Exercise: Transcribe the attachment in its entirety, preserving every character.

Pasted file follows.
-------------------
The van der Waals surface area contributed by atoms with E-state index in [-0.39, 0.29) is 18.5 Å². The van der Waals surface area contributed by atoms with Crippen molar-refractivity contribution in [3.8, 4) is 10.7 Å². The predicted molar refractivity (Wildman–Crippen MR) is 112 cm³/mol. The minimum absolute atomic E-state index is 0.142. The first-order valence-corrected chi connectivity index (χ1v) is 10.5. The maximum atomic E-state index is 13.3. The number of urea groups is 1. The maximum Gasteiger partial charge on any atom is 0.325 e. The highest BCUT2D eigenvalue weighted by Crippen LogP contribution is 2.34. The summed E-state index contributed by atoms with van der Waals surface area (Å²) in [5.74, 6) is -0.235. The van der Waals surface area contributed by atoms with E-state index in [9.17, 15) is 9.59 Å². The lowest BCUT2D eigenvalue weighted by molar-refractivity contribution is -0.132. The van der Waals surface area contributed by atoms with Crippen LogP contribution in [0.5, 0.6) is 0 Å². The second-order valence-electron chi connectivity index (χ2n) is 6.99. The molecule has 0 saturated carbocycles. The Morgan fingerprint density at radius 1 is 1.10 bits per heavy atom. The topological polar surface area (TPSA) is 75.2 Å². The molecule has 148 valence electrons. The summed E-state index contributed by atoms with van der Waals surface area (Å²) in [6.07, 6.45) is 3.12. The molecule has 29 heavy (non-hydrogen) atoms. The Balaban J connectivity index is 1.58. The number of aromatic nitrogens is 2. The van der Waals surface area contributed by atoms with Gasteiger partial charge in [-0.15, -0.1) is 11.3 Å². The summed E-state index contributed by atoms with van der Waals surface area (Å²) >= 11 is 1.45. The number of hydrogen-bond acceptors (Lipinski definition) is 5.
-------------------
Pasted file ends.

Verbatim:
The van der Waals surface area contributed by atoms with E-state index in [-0.39, 0.29) is 18.5 Å². The van der Waals surface area contributed by atoms with Crippen molar-refractivity contribution in [3.8, 4) is 10.7 Å². The predicted molar refractivity (Wildman–Crippen MR) is 112 cm³/mol. The minimum absolute atomic E-state index is 0.142. The first-order valence-corrected chi connectivity index (χ1v) is 10.5. The maximum atomic E-state index is 13.3. The number of urea groups is 1. The maximum Gasteiger partial charge on any atom is 0.325 e. The highest BCUT2D eigenvalue weighted by Crippen LogP contribution is 2.34. The summed E-state index contributed by atoms with van der Waals surface area (Å²) in [5.74, 6) is -0.235. The van der Waals surface area contributed by atoms with E-state index in [9.17, 15) is 9.59 Å². The lowest BCUT2D eigenvalue weighted by molar-refractivity contribution is -0.132. The van der Waals surface area contributed by atoms with Crippen LogP contribution in [0.5, 0.6) is 0 Å². The second-order valence-electron chi connectivity index (χ2n) is 6.99. The molecule has 0 saturated carbocycles. The Morgan fingerprint density at radius 1 is 1.10 bits per heavy atom. The topological polar surface area (TPSA) is 75.2 Å². The molecule has 148 valence electrons. The summed E-state index contributed by atoms with van der Waals surface area (Å²) in [6.07, 6.45) is 3.12. The molecule has 29 heavy (non-hydrogen) atoms. The Balaban J connectivity index is 1.58. The number of aromatic nitrogens is 2. The van der Waals surface area contributed by atoms with Gasteiger partial charge in [-0.15, -0.1) is 11.3 Å². The summed E-state index contributed by atoms with van der Waals surface area (Å²) >= 11 is 1.45. The number of hydrogen-bond acceptors (Lipinski definition) is 5.